On Carrots And Plastic

winter vegetables

Dear Fellow Root Vegetable Lovers, Vegan Friends and Food Science Colleagues,

A friend of mine emailed me a link to an article that had captured her attention in the Norwegian press, and whose title translates as “Stressed Carrots Taste Worse”. I’m really glad she did, because it made me aware of a terrible carrot storing habit I had to this day. I realize that it was, respectively, an offense to your delicate taste buds, a crude lack of respect for your lifestyle, and a poor recognition of your hard work. Thus to all of you, I apologize.

All these years I have thought I could teach my grandma to suck eggs – or as it happens, to store carrots – and I was so wrong. My grandma, by the way, would have stored her carrots in the root cellar in a container full of sand, but as the article points out, today, luckily, we don’t need sand anymore: we have plastic.

Plastic. That’s were the shoe pinches. I confess that I have repeatedly lost my temper in front of all this plastic. I have savagely ripped these plastics bags, furiously thrown away these plastic baskets and called them “stupidly redundant” as I emptied carrots in the vegetable compartment of my fridge. I have wished I could teleport myself to the farmer’s market Place des Lices and have a bunch of sandy carrots dropped off straight into my reusable bag.

I wonder how I can have been so arrogant as to ignore that this plastic packaging, though “perhaps not very environmentally friendly”, was carefully designed to provide me with the healthiest, tastiest carrots? Now it all becomes clear. Of course the plastic basket protected my carrots from chocks during transport. And how can I have failed to notice that the plastic bags had perfectly calibrated holes to provide my carrots with the right amount of oxygen?

Now perhaps we should all just pause for a minute and wonder what exactly was wrong with our Grandmas’ root cellars. I am absolutely sure that conducting research on vegetation stress is very interesting and fruitful from a biological point of view. But I can’t help to think that this whole carrot and plastic story has a bit of a bitter aftertaste, and that this is what happens when one demands that research imperatively yields practical applications.

As a scientist and root vegetable lover, all this makes me, in fact, a little sad.

Take care and eat well,


PS: Did you know that carrot greens make a delicious soup? Here is my recipe.

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On Spring Cleaning And Carbon Dioxide

spring cleaning

One fine day the snow is gone and it is spring. This year, its seems alarmingly early.

What I love most about living in Scandinavia is the sharp contrast between seasons. It took me a little time to adjust to the pace. Sometimes, after four years, I still get caught by surprise. I forget how fast the scenery changes every single week. Gradually, I’m learning to listen to this perpetual reminder from nature: seize the moment, now, seize the moment. It touches me so deeply. The sense of time passing. The rhythm. The cycles.

I moved to Scandinavia on a particularly snowy winter. Here I was, in the North, where I wanted to be. I felt like the luckiest person on earth. Shortly after my arrival, I traveled to the mountains to attend a two weeks winter school. When I came back, the snow was gone, and I discovered with pleasure that the yard in front of my building had a lovely little grass patch.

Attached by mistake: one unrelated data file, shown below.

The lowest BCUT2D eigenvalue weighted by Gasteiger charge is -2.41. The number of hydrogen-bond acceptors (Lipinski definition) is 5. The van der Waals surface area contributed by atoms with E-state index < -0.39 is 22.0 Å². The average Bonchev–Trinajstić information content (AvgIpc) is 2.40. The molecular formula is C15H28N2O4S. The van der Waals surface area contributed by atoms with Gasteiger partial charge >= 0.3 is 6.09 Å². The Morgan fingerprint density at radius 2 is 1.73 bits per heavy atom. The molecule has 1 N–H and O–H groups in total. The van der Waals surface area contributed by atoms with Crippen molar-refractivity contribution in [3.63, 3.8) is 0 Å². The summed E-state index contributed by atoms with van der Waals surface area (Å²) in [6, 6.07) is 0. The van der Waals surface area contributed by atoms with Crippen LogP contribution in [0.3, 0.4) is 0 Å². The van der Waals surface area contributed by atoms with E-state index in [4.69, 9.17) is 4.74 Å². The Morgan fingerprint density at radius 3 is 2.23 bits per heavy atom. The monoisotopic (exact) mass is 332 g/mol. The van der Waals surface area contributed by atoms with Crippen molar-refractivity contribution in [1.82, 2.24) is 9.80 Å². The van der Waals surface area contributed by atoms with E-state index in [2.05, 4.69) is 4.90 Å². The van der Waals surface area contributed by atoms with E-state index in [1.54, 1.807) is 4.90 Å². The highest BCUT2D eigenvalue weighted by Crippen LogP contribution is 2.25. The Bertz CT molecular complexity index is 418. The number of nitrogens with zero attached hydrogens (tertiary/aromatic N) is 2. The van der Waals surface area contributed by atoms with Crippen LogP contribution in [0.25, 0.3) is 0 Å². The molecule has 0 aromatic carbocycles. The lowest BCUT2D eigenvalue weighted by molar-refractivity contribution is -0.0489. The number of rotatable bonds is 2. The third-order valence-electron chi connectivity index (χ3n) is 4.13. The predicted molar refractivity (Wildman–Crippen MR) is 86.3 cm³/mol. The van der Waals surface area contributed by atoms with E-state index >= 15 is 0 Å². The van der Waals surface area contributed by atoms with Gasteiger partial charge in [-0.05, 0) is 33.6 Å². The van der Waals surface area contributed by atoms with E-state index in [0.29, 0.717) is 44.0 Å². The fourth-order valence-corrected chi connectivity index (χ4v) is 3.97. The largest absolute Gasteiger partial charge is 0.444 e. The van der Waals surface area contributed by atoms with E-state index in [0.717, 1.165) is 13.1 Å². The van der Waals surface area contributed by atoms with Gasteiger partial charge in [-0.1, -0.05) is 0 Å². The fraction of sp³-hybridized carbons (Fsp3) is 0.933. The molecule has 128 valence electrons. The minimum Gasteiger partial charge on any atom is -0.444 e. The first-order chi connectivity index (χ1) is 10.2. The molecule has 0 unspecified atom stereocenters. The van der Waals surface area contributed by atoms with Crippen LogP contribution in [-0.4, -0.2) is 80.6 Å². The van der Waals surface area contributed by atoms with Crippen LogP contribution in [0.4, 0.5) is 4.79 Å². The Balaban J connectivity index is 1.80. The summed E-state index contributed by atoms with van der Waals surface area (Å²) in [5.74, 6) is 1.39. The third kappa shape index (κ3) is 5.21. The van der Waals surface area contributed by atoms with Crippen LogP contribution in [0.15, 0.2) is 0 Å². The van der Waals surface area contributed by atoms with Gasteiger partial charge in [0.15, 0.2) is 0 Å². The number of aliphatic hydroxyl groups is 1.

Once again, I had felt this lump in my throat, this being-out-of-step feeling that accompanied me to every scientific meeting I went to. This time it was mixed with guilt. I felt it wasn’t right to be feeling out of place when I was given a chance to spend two weeks listening to great lectures, in a fancy hotel were I was served excellent food and wine every day. And there was the good salary, the tax exemption, and the chance to live in a beautiful residential area right next to the campus where I was working as a research postdoc.

Every spring, dumpsters appeared in my neighborhood, neatly aligned in the parking lots. From my kitchen window I could witness an endless procession of cars with trailers filled with stuff that people busied themselves throwing into the quickly growing pile. Kids were climbing on it, playing there, occasionally pulling out a toy in perfect condition. I might sound dangerous or unhealthy, but really it wasn’t. I can assure you that there was no risk to find a rusty nail in those dumpsters. There was almost nothing in there that was fit for the bin. It was just stuff that people didn’t want anymore. I personally remember saving a beautiful and, though a bit thirsty, perfectly alive houseplant and a couple a terracotta flower pots in which I grew basil on my balcony for two years.

Even though “applications to carbon dioxide capture and sequestration” clearly appeared on my job description, I had not given it much attention. Being a physicist and not a geologist, it wasn’t directly in my area of expertise, and I didn’t know much about it. Not only did I have no particular interest in it, but I spontaneously tended to think it was a bad idea. I still do. And most importantly, I was interested in doing basic research. I didn’t care what pretext the funding agency needed to hear this time to deign giving us some money.

As soon as a dumpster got filed, it was taken away and replaced by an empty one. On dugnad day I found myself raking leaves with my neighbors, putting them in big plastic bags and throwing them in together with outgrown children bikes. I was astonished to see that the rakes went in the dumpster, too, when we had finished.

I saw my colleagues get married, get well-paid jobs, have kids, buy apartments in nice neighborhoods. I saw young couples throwing perfectly usable Ikea furniture into these dumpsters. Buy new stuff. Throw old stuff away. It seemed to be the logical, unavoidable path. Upgrading. Taking long-distance fights to conferences at the other end of the world and short distance ones for one day meetings at the other end of the country.